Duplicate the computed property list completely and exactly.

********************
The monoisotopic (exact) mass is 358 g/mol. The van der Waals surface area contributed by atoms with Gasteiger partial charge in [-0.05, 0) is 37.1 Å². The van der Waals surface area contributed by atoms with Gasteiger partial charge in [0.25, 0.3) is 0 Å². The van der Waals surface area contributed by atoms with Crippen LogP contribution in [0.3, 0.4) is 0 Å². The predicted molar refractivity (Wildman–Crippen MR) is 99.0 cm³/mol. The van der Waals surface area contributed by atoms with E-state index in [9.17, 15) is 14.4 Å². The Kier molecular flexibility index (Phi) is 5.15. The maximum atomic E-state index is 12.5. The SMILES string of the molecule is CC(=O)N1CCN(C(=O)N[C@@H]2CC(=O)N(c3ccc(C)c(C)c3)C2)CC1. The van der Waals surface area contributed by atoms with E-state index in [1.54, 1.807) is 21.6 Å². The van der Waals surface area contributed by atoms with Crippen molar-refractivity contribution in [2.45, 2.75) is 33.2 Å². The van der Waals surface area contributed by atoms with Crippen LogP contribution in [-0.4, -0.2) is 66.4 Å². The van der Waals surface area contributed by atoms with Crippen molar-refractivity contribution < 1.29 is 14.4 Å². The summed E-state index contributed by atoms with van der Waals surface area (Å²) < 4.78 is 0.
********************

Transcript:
The monoisotopic (exact) mass is 358 g/mol. The van der Waals surface area contributed by atoms with Gasteiger partial charge in [-0.05, 0) is 37.1 Å². The van der Waals surface area contributed by atoms with Gasteiger partial charge in [0.25, 0.3) is 0 Å². The van der Waals surface area contributed by atoms with Crippen LogP contribution in [0.3, 0.4) is 0 Å². The predicted molar refractivity (Wildman–Crippen MR) is 99.0 cm³/mol. The van der Waals surface area contributed by atoms with E-state index in [9.17, 15) is 14.4 Å². The Kier molecular flexibility index (Phi) is 5.15. The maximum atomic E-state index is 12.5. The SMILES string of the molecule is CC(=O)N1CCN(C(=O)N[C@@H]2CC(=O)N(c3ccc(C)c(C)c3)C2)CC1. The van der Waals surface area contributed by atoms with E-state index in [1.54, 1.807) is 21.6 Å². The van der Waals surface area contributed by atoms with Crippen molar-refractivity contribution in [2.45, 2.75) is 33.2 Å². The van der Waals surface area contributed by atoms with Crippen LogP contribution in [-0.4, -0.2) is 66.4 Å². The van der Waals surface area contributed by atoms with Crippen molar-refractivity contribution < 1.29 is 14.4 Å². The summed E-state index contributed by atoms with van der Waals surface area (Å²) < 4.78 is 0.